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"Commercial obstacles prevent us from accessing Asian markets"

Lebanese table grape growers are hoping to emerge from a difficult season last year, marked by adverse weather conditions that cost up to 40% of yields. Anna Maria El Saikali, co-owner and coordinator of El Saikali Farms, shares her insight on the Lebanese table grape industry.

Lebanon's climate, soil, and water conditions are highly conducive to the production of table grapes, with a few exceptions from one season to the next. El Saikali explains: "Temperature variations between daytime (35 degrees Celsius) and nighttime (15 degrees Celsius) provide optimal thriving conditions for grapes, and favor the development of firmness and color characteristics. The calcareous soil and clean natural water resources provide favorable growing conditions for the vineyards, enabling us to distinguish our production by the quality, color, and crispness of each berry. This is particularly the case for our vineyards at El Saikali, which are located at an optimal altitude of 1,100 m above sea level."

However, Lebanon is not immune to climate change, which became more acute last season. El Saikali recounts, "Last season, yields decreased by 40% due to unfavorable weather conditions. The temperature was higher than the average for 30 consecutive days during the berry development phase, and lower than average during the fruit set phase, in addition to low amounts of rainfall. We're hoping for better conditions this year, and keeping our fingers crossed until mid-November, when our last harvests will take place."

On the commercial front, too, Lebanon enjoys net advantages contrasted by difficulties that slow down the country's export potential. El Saikali explains: "In addition to the superior quality of Lebanese table grapes, classified in the premium segment with a high perceived value, we benefit from a considerable advantage which is the late marketing season. Our products reach the markets between October and February, whereas the competition, as in Egypt, starts in May. We produce the most popular varieties in demand on the international market, such as Crimson, Red Globe, Superior, Black Pearl, and Scarlet, as well as prized local varieties such as Baytamouni and Tfeifihi. We also have the certifications that open up foreign markets for us and we control pesticide residues flawlessly."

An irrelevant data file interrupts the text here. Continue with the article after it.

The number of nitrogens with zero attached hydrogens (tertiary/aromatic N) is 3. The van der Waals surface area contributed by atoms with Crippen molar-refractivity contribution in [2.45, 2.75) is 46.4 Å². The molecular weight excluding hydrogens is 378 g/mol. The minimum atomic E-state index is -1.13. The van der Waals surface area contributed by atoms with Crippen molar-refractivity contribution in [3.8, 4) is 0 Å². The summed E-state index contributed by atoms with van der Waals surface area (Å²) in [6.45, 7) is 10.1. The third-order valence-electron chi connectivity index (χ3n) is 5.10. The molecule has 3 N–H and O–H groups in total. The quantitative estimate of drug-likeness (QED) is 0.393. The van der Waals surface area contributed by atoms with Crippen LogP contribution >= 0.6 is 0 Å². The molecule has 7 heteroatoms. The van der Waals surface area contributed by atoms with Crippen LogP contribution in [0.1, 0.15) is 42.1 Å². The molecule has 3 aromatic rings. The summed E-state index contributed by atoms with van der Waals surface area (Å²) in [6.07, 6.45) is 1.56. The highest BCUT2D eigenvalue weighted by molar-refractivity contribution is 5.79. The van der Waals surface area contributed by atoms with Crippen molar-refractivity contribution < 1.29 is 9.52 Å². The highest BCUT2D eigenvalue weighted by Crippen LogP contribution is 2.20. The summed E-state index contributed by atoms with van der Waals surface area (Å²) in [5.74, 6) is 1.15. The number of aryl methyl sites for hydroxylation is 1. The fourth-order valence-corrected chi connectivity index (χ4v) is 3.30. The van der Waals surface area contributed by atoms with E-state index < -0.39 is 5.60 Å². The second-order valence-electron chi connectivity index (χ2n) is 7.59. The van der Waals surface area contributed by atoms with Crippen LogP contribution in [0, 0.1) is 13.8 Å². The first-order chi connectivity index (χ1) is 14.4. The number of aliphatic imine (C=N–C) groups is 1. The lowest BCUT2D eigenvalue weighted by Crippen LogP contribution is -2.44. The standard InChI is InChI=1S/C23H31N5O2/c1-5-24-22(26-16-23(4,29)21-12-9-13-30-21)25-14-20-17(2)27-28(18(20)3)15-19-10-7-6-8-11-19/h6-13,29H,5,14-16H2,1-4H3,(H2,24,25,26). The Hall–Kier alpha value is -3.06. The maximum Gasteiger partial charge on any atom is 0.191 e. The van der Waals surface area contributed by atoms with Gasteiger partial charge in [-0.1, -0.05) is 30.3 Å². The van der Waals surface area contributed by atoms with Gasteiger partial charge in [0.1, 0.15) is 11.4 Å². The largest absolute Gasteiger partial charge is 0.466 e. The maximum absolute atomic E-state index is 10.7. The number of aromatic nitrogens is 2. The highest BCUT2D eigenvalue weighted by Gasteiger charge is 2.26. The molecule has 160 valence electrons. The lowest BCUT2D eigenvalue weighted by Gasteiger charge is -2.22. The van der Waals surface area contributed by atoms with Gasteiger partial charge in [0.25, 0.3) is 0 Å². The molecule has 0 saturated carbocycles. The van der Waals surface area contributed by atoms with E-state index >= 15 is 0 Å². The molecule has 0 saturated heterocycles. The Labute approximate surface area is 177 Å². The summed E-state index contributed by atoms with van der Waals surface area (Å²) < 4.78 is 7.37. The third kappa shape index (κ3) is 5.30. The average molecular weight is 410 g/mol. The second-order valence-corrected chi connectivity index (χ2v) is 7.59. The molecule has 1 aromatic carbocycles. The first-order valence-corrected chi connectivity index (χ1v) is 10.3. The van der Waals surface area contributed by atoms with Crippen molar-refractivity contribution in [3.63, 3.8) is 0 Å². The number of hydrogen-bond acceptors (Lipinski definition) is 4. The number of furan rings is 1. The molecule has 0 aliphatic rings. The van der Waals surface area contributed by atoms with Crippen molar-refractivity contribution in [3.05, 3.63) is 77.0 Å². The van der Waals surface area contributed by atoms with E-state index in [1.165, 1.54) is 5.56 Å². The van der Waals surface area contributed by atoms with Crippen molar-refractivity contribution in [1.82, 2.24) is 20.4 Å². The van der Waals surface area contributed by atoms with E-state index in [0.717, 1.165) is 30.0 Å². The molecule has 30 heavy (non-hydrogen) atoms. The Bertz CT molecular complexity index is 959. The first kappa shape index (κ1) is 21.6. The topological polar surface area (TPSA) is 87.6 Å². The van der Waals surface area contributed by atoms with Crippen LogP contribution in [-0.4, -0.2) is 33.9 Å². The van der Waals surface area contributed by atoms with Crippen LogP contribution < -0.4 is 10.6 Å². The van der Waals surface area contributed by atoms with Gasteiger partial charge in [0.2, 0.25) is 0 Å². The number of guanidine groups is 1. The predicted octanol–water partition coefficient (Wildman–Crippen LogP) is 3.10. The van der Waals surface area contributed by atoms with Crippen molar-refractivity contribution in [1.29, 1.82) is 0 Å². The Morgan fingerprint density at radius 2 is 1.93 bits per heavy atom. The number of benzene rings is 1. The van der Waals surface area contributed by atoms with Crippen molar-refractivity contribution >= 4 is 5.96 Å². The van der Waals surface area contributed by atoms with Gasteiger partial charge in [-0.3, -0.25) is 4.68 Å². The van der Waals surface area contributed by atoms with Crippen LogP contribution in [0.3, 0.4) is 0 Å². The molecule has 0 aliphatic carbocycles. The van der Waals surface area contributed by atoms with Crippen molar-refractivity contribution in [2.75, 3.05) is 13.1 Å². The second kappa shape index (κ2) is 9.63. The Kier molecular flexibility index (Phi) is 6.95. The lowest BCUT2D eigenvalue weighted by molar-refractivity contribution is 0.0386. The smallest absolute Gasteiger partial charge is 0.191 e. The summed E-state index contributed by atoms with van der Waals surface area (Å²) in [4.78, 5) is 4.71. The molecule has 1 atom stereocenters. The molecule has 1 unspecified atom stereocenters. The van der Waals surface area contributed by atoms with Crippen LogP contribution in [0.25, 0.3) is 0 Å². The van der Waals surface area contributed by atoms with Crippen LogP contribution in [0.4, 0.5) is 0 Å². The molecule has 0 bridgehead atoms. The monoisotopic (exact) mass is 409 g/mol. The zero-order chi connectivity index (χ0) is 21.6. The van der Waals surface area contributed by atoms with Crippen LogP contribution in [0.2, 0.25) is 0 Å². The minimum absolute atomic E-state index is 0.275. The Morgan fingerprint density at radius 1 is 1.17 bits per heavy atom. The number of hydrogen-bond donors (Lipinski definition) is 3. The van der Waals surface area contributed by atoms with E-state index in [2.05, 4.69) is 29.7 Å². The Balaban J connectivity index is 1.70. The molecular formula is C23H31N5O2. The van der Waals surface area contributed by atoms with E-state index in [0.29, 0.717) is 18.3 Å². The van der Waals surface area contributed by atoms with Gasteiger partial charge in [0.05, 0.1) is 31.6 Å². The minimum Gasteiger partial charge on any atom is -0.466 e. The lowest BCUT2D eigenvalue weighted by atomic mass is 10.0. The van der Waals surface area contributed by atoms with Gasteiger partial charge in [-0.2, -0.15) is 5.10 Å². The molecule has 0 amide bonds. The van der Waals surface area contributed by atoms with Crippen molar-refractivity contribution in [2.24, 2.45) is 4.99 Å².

The producer continued: "Despite all these commercial advantages, we remain confined to nearby markets, such as the Gulf countries and some European markets. It is difficult to reach distant markets by road because of closed borders and restrictive regulations. In addition, sea and air transport increase costs for our target markets. We aim to gain a client base in markets such as Southeast Asia and South Africa, where consumers are likely to be interested in premium table grapes whose quality justifies the price difference. In the meantime, we continue to supply our customers in Europe and the Gulf.

The producer has made it her mission to bring Lebanese table grapes to the world, she adds. "I've just come back from the Fruit Logistica fair in Berlin, where I met some serious prospects for exporting our table grapes to new markets. This has been our family vocation from generation to generation. In addition to our commercial production, we preserve over 70 indigenous varieties that are native to Lebanon and the region, and welcome Grape enthusiasts who come to visit us and take their favorite grape variety to graft it in their own vineyards," concludes El Saikali.

For more information:
Anna Maria El Saikali
El Saikali Farms
Tel: +961 70 445 226
Kamal El Saikali